Lenny comes home – bringing Danny and the Human Zoo

I was fortunate enough to be invited to attend the Dudley Premiere of Lenny Henry’s Danny and the Human Zoo on 20th August 2015 and now I have watched the 90 minute drama, I can confidently say you are in for a Bank Holiday treat.  The wonderfully entertaining 90 minute premiere was followed by a Q&A, hosted by Radio WM’s Adrian Goldberg, with questions put to director Destiny Ekaragha, writer Lenny Henry and lead actor Kascion Franklin.

Danny and the Human Zoo is loosely based on Lenny’s own early life in Dudley and his rise to fame through the ATV Talent Show, New Faces, which was recorded at the recently demolished ATV Studios on Broad Street, Birmingham.

Danny and the Human Zoo Review

Following an opening text that claims the ‘events are real…honest’, a needle drops onto a vinyl record and we are treated to a brief burst of Mille’s My Boy Lollipop and introduced to a dancing Danny, way back in 1964.  The next decade soon arrives and so do the hits of the era, which cement the action firmly in the seventies, and bring a recollective smile to the faces of many of the lucky few that have obtained tickets. The music throughout is wonderful, it even has a theme tune, Pharrell William’s Freedom, that is so catchy you will be humming it for days to come.

As well as the music the 70s fashions, cars and even the TV shows of the era are all perfectly represented with clips from Bruce Forsyth’s Generation Game, Mike Yarwood and Some Mother’s Do ‘Ave ‘Em featuring on the family TV. Director Destiny Ekaragha made an amusing reference to the Dudley Zoo chair lift in the Q&A, stating she was scared to ride it as she thought it was a very authentic 1970s attraction, to be corrected by Lenny Henry who informed it it WAS the original 1970s Dudley Zoo attraction she had ridden.

The title role of Danny is played by Wednesbury actor  Kascion Franklin, in his first major role, and if this is the standard of his performance then he has a long and successful career ahead of him. He absolutely shines as Danny, playing comedy and tragedy with seemingly effortless and equal measure and creates an extremely likable character that you warm to immediately.  Danny struggles with racist bullying both in and out of school and there are a few phrases that were difficult to hear in our modern era, but that only helps to recreate the social environment of a 1970s era Dudley.

Throughout his story Danny is supported by his Black Country mates, who have some great lines all delivered in a wonderful local dialect by the young cast, however, they are knocked firmly into second place in the accent stakes by Danny’s Jamaican family, in particular Cecilia Noble, who puts in an award winning performance as Danny’s mother Myrtle.  Lenny Henry’s role, as Danny’s dad Samson, is also perfectly played and while his screen time is quite limited, he puts in a perfectly measured performance while letting the other characters and his heartwarming and honest script take centre stage.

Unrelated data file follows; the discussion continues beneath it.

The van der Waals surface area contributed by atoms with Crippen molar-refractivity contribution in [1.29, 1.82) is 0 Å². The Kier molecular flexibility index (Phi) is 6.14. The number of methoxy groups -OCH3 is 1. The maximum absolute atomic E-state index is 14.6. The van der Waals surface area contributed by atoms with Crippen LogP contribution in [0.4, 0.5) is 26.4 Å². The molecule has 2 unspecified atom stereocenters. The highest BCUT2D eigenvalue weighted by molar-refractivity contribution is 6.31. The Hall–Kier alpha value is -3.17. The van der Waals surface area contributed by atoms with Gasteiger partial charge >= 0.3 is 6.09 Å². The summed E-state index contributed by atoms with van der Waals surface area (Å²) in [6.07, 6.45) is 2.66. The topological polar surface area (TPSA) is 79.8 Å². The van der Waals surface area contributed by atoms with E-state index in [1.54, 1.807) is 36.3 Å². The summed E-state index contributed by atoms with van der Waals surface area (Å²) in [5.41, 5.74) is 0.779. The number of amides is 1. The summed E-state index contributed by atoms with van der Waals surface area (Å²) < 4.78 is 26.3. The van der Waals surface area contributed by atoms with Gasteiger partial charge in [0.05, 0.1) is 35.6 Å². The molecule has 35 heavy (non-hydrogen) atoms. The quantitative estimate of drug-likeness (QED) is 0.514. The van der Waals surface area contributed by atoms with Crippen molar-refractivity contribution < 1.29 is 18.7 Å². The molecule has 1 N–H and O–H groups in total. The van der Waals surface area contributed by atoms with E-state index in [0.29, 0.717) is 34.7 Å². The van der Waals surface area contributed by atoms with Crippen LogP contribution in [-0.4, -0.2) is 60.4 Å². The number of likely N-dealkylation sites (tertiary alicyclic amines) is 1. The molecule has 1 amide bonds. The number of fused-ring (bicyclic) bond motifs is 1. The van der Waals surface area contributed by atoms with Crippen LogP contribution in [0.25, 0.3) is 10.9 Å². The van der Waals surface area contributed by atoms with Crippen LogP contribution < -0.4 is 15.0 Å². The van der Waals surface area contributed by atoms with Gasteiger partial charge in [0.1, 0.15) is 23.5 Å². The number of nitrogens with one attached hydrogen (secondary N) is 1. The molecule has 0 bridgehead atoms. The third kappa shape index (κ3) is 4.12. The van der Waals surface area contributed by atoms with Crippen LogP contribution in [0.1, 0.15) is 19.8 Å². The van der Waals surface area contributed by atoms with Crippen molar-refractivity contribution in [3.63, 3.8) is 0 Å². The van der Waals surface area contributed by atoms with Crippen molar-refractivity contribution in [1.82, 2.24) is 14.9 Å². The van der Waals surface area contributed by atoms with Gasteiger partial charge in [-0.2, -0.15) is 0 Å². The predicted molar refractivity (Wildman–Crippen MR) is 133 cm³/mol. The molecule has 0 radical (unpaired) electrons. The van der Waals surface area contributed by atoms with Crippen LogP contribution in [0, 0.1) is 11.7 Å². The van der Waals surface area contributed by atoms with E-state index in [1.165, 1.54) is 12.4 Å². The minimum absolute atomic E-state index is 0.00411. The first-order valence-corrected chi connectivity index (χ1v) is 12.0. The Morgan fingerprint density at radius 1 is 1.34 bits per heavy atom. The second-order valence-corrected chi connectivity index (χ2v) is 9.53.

Other familiar faces to look out for include, Arthur Darvill (Dr Who) as Danny’s manager Jonesy, Mark Benton (Waterloo Road) as a not so pleasant compare, Syd Bolton, at a Working Man’s Club, Cherrelle Skeete (Ordinary Lies) as Danny’s policewoman sister Dee Dee and Evanna Lynch (Harry Potter) as Danny Irish barmaid girlfriend, Bridget.  There is even a brief appearance by Richard Wilson as promoter James Broughton, who thinks absolutely nothing of adding the young black impressionist to the line-up of his Black and White Minstrel show as well as appearances from James and Oliver Phelps (Harry Potter) who play the twin managers of the Queen Mary’s Ballroom at Dudley Zoo.

There are plenty of location spotting opportunities throughout with scenes filmed at Dudley Zoo, Netherton Canal and a factory in Tipton as well as some scenes that were filmed in Moseley and Birmingham, including the Banqueting Palace at Perry Barr.

The show is witty and funny with some laugh out loud moments but it also has some darker moments with family tragedy, manipulative agents and those brief racist moments that will no doubt leave those viewers too young to remember the seventies open mouthed in shock.  What comes across really clearly is that Lenny loves Dudley and as he said in the Q&A he could not have made this film anywhere else and he seemed genuinely proud to bring his story back home.

Even though I’ve seen it already, I can’t wait to watch it all over again on Bank Holiday Monday.

Further Coverage

Birmingham Mail

Express and Star

Radio Times

BBC Midlands Today

 

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